A growing trend is making its way onto the professional world. Though it is unwritten (and unspoken), it is just as effective as any other credential. Cosmetic surgery is becoming more prevalent as one of the steps professionals take to make themselves more appealing to employers.
Studies indicate candidates are getting cosmetic surgery to further their chances of getting hired (and getting ahead). The reason – studies also show that it works. It only makes sense that physical improvements to promote one’s best self is just as important as experience, education and references are to a resume.
As the newer cosmetic treatments and procedures become more common, affordable and less of a stigma, the new fill-and-go movement is becoming as standard as the mani-pedi. Cosmetic procedures and treatments are exploding into new territories and expanding beyond beautification. The biggest trends are being experienced in the corporate world. Here are the top 5 reasons individuals are using aesthetics to gain a competitive edge and go further (and faster) in their career.
To Get Hired
Liz Wolgemuth suggests in her usnews.com article, “Take Your Resume and Shove It” that we can initially use cosmetic surgery to get hired. Employers are looking beyond the resume in more ways than one. Not only is appearance a conscious or unconscious piece of selection criterion, but researching social media tells them what kind of person they’re hiring.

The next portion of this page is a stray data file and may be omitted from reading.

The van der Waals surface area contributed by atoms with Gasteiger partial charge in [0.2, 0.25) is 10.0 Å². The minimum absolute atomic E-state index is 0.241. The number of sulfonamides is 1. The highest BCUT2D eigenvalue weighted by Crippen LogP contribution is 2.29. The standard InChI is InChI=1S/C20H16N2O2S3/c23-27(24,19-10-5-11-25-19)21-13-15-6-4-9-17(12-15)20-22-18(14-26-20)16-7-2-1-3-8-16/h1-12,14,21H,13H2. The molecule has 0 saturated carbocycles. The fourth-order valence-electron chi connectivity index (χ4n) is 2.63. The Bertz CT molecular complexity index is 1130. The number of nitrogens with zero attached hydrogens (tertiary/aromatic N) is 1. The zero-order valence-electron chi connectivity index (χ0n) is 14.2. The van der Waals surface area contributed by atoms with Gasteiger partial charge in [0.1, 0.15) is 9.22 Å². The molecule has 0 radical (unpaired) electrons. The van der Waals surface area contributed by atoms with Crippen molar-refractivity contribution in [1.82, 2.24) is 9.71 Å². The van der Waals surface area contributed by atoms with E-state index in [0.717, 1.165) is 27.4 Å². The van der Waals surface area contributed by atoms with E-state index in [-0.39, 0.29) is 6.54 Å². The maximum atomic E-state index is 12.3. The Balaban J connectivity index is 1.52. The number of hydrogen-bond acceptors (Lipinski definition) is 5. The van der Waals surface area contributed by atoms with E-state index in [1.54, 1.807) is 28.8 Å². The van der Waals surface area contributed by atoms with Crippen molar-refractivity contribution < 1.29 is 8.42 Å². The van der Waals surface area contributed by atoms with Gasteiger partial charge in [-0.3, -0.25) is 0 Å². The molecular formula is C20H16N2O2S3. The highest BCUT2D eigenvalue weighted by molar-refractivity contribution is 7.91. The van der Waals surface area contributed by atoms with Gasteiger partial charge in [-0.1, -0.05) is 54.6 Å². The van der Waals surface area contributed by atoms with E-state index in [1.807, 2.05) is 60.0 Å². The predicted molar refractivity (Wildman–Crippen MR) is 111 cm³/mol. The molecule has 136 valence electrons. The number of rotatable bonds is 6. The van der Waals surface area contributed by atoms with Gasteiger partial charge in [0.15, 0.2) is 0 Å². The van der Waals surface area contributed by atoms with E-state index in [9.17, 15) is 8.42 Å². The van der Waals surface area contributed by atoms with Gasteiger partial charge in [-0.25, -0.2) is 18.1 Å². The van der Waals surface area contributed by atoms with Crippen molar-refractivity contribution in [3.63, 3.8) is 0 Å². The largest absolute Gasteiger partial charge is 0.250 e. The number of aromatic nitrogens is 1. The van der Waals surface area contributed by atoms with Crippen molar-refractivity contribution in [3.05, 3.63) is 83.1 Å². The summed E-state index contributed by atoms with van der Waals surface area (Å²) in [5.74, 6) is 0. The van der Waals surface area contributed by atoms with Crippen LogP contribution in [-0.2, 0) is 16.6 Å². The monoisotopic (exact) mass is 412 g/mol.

An easy way to determine whether someone is fluffing their resume is to look them up on popular Facebook and Linkedin profiles to see how potential candidates act in their personal life. Consulting groups now offer the ability to clean up one’s social profile as one of the consultation services that helps individuals gain employment. It’s an invasion of privacy for sure, but once it’s out there, it’s free knowledge for anyone to access and review. Ugly uploads (and posts) can promote or destroy one’s chance at the perfect position. So can the selfies we take. To be considered for a position, it seems a lot easier to post only those things we would want an employer to see.
To Appear More Confident
In the New York Times (Your Money), April 24, 2015 article, “Noninvasive Cosmetic Surgery Can Deliver Confidence, at a Cost”, author Paul Sullivan provides a logical theory surrounding our appearance as we perceive it. It is distracting and a strong indication of low self esteem when people attempt to hide unattractive features when they speak. It may be obvious, it may not. The point is, the speaker knows it’s there. He or she may have a blemish, scar, droop or other impairment that impacts the way they effectively communicate with others in a business setting.